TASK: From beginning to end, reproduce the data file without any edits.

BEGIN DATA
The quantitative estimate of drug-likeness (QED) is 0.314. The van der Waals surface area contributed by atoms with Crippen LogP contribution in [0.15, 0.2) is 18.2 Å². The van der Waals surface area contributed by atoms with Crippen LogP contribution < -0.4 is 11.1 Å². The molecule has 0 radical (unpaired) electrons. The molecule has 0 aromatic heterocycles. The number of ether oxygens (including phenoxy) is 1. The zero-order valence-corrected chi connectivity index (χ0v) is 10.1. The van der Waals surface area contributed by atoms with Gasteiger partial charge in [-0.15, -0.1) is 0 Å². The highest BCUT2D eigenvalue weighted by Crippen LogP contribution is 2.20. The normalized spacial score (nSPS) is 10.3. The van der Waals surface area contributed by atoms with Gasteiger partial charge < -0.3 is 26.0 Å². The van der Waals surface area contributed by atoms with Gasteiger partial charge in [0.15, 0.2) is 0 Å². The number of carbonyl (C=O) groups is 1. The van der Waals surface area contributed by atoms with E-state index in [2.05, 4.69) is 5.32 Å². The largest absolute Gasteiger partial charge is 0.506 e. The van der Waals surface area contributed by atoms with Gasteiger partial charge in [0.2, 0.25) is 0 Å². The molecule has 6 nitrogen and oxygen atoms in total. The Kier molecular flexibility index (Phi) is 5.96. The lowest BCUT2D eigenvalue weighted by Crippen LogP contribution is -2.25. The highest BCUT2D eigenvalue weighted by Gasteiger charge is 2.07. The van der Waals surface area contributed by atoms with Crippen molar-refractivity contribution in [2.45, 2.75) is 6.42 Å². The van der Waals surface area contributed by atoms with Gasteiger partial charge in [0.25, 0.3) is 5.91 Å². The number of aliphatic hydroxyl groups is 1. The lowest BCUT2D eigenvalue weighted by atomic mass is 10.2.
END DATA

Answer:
The quantitative estimate of drug-likeness (QED) is 0.314. The van der Waals surface area contributed by atoms with Crippen LogP contribution in [0.15, 0.2) is 18.2 Å². The van der Waals surface area contributed by atoms with Crippen LogP contribution < -0.4 is 11.1 Å². The molecule has 0 radical (unpaired) electrons. The molecule has 0 aromatic heterocycles. The number of ether oxygens (including phenoxy) is 1. The zero-order valence-corrected chi connectivity index (χ0v) is 10.1. The van der Waals surface area contributed by atoms with Gasteiger partial charge in [-0.15, -0.1) is 0 Å². The highest BCUT2D eigenvalue weighted by Crippen LogP contribution is 2.20. The normalized spacial score (nSPS) is 10.3. The van der Waals surface area contributed by atoms with Gasteiger partial charge < -0.3 is 26.0 Å². The van der Waals surface area contributed by atoms with Gasteiger partial charge in [0.15, 0.2) is 0 Å². The number of carbonyl (C=O) groups is 1. The van der Waals surface area contributed by atoms with E-state index in [2.05, 4.69) is 5.32 Å². The largest absolute Gasteiger partial charge is 0.506 e. The van der Waals surface area contributed by atoms with Gasteiger partial charge in [0.2, 0.25) is 0 Å². The molecule has 6 nitrogen and oxygen atoms in total. The Kier molecular flexibility index (Phi) is 5.96. The lowest BCUT2D eigenvalue weighted by Crippen LogP contribution is -2.25. The highest BCUT2D eigenvalue weighted by Gasteiger charge is 2.07. The van der Waals surface area contributed by atoms with Crippen molar-refractivity contribution in [2.45, 2.75) is 6.42 Å². The van der Waals surface area contributed by atoms with Gasteiger partial charge in [0.25, 0.3) is 5.91 Å². The number of aliphatic hydroxyl groups is 1. The lowest BCUT2D eigenvalue weighted by atomic mass is 10.2.